Citizen, Soul, and Self Before 1900: Fictions of Personhood in American Literature
This seminar will explore ways that nineteenth-century authors tried to reinvent inherited ideas about the self and self-formation. As the forces of modernization intensified in the nineteenth century, dominant models of the human individual such as the republican citizen and the Christian soul began to seem inadequate or illusory. We will draw on sociological and psychological theory (William James, Freud, Habermas, Giddens) in order to examine new ideas of selfhood that emerged from this crisis. We will begin by reading Ralph Waldo Emerson, Harriet Beecher Stowe, and Herman Melville to ask how these authors attempted to fuse religious and political ideas of selfhood to speak to a nation on the verge of civil war. Next we will explore the way experiments in literary technique helped to illuminate new ideas of a divided or multiple self in such writers as Walt Whitman, Charles Chesnutt, Kate Chopin, Pauline Hopkins, WEB DuBois, Henry James and Stephen Crane. Finally, we will read two or three twentieth-century novels, possibly including Edith Whartons House of Mirth and William Faulkners Light in August, to understand how these nineteenth-century dilemmas were a key influence on American Modernism.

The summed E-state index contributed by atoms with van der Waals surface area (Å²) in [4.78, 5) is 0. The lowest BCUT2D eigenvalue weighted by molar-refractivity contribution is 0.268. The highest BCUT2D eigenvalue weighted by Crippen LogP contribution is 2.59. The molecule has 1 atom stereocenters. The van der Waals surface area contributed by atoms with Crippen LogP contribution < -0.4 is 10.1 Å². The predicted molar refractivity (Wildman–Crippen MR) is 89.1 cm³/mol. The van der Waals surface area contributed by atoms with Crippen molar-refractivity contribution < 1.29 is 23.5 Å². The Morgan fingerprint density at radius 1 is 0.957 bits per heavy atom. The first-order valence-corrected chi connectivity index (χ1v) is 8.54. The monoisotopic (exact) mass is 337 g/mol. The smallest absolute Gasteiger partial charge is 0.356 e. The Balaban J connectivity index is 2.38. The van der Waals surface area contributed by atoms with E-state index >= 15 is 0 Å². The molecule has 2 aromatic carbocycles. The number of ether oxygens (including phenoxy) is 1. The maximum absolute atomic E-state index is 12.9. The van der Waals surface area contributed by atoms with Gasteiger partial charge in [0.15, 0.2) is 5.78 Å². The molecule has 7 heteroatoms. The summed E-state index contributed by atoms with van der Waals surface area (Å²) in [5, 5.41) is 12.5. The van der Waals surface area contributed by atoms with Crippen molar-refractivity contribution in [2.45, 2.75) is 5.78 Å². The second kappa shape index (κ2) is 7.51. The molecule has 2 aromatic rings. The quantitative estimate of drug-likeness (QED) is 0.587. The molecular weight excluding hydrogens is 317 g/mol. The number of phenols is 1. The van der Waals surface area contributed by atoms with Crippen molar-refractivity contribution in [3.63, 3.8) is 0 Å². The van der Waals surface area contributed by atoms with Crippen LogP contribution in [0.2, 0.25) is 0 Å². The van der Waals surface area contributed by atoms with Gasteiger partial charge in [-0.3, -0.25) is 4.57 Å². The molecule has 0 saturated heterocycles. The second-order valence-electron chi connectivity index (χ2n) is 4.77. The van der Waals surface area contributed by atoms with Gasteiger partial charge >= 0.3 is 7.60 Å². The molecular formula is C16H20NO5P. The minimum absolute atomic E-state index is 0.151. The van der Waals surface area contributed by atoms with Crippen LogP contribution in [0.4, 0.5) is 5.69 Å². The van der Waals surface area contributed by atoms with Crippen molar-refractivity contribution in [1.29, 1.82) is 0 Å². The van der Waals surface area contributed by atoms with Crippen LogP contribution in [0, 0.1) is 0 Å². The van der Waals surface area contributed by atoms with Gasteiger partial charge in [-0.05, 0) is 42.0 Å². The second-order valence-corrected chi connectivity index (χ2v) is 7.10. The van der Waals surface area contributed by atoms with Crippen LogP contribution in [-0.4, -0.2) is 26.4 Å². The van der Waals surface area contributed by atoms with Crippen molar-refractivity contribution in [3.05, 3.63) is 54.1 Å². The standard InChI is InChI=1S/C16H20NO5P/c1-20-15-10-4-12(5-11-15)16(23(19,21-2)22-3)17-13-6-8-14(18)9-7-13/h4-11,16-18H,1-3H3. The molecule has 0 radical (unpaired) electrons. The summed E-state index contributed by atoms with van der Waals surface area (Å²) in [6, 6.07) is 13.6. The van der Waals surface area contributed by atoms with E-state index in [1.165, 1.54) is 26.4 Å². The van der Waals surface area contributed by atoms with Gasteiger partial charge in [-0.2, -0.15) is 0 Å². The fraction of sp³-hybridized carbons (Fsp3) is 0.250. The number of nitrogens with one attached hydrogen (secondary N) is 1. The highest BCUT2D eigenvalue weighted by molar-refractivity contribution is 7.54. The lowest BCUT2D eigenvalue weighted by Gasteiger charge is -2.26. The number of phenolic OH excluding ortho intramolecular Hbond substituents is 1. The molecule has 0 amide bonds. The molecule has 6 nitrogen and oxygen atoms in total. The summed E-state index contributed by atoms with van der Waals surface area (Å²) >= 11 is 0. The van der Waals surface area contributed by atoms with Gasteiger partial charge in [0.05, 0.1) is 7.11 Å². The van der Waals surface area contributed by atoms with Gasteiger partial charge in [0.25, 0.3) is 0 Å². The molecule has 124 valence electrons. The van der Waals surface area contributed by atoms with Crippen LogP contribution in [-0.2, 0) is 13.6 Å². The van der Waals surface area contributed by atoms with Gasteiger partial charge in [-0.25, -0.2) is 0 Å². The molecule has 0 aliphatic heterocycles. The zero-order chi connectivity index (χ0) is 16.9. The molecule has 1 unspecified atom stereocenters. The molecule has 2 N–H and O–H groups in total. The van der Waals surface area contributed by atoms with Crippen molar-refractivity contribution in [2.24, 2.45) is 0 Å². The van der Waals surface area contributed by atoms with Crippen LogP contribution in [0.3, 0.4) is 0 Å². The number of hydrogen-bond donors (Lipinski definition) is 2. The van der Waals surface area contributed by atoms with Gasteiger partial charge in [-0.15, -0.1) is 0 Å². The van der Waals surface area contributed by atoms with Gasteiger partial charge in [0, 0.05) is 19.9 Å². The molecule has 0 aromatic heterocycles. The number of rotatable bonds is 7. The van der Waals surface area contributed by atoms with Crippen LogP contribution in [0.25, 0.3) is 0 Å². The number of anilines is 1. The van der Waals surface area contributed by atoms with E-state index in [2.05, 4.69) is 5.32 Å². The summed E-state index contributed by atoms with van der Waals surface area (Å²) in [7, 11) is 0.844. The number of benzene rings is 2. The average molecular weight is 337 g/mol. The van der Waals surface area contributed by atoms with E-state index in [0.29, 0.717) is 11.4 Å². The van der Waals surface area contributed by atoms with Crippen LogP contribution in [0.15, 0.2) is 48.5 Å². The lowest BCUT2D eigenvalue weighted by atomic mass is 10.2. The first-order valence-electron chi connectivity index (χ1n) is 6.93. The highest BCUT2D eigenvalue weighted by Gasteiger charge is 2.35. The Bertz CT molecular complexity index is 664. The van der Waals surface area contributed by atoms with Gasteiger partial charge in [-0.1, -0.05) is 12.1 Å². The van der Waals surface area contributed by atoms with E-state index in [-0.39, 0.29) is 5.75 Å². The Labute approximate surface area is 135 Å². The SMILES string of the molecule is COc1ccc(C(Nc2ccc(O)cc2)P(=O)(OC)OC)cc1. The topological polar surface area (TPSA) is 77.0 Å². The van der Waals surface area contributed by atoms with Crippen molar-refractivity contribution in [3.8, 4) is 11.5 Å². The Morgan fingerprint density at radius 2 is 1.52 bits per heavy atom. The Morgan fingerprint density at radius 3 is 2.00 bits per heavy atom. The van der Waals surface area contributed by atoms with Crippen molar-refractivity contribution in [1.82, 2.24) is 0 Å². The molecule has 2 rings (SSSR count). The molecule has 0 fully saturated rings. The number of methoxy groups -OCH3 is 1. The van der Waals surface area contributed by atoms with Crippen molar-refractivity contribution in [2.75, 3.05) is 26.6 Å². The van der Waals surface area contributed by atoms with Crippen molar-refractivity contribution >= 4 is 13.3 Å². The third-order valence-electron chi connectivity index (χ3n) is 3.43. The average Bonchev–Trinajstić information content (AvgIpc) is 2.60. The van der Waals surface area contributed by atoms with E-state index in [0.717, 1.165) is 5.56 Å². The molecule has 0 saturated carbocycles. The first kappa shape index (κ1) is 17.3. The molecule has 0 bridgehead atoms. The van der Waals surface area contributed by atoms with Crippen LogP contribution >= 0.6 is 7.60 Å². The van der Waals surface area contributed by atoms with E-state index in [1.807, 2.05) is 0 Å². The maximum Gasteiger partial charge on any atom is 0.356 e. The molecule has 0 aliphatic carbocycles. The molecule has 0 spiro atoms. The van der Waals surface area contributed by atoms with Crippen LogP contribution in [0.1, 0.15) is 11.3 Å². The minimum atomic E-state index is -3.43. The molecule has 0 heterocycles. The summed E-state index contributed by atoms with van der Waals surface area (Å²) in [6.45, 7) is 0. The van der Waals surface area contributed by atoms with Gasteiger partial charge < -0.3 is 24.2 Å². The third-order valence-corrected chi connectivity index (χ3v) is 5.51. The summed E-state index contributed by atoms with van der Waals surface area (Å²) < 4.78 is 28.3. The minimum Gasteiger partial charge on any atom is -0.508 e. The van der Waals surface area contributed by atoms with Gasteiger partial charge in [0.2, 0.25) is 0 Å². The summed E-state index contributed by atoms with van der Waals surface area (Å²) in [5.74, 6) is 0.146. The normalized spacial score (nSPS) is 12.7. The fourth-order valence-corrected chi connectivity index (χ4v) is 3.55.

Requirements: two short papers, a class presentation, and a final research paper. Students should feel free to contact me with any questions about the seminar (email@example.com).